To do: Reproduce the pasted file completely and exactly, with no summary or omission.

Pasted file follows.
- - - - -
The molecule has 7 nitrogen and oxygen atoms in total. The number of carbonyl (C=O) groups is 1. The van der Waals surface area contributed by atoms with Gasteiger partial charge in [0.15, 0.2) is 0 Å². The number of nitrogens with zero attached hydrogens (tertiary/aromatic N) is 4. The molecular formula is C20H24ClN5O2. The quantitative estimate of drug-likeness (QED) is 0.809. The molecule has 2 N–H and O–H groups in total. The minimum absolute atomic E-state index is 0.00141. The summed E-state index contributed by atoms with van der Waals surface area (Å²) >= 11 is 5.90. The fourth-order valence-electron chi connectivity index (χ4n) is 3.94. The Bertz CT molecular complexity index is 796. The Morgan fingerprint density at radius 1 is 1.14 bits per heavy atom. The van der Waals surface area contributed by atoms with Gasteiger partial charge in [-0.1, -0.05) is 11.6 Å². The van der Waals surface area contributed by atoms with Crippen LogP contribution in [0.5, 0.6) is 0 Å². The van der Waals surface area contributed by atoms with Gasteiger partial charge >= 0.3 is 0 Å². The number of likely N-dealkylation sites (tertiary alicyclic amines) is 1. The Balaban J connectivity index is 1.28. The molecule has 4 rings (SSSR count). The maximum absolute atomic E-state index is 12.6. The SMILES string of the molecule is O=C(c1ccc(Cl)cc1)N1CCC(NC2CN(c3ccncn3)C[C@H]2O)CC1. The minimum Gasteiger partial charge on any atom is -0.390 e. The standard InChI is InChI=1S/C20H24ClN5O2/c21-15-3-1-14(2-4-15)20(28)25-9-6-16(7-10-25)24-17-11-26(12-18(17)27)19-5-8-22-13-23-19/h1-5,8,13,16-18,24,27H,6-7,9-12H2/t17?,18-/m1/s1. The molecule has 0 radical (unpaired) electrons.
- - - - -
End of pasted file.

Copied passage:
The molecule has 7 nitrogen and oxygen atoms in total. The number of carbonyl (C=O) groups is 1. The van der Waals surface area contributed by atoms with Gasteiger partial charge in [0.15, 0.2) is 0 Å². The number of nitrogens with zero attached hydrogens (tertiary/aromatic N) is 4. The molecular formula is C20H24ClN5O2. The quantitative estimate of drug-likeness (QED) is 0.809. The molecule has 2 N–H and O–H groups in total. The minimum absolute atomic E-state index is 0.00141. The summed E-state index contributed by atoms with van der Waals surface area (Å²) >= 11 is 5.90. The fourth-order valence-electron chi connectivity index (χ4n) is 3.94. The Bertz CT molecular complexity index is 796. The Morgan fingerprint density at radius 1 is 1.14 bits per heavy atom. The van der Waals surface area contributed by atoms with Gasteiger partial charge in [-0.1, -0.05) is 11.6 Å². The van der Waals surface area contributed by atoms with Crippen LogP contribution in [0.5, 0.6) is 0 Å². The van der Waals surface area contributed by atoms with Gasteiger partial charge >= 0.3 is 0 Å². The number of likely N-dealkylation sites (tertiary alicyclic amines) is 1. The Balaban J connectivity index is 1.28. The molecule has 4 rings (SSSR count). The maximum absolute atomic E-state index is 12.6. The SMILES string of the molecule is O=C(c1ccc(Cl)cc1)N1CCC(NC2CN(c3ccncn3)C[C@H]2O)CC1. The minimum Gasteiger partial charge on any atom is -0.390 e. The standard InChI is InChI=1S/C20H24ClN5O2/c21-15-3-1-14(2-4-15)20(28)25-9-6-16(7-10-25)24-17-11-26(12-18(17)27)19-5-8-22-13-23-19/h1-5,8,13,16-18,24,27H,6-7,9-12H2/t17?,18-/m1/s1. The molecule has 0 radical (unpaired) electrons.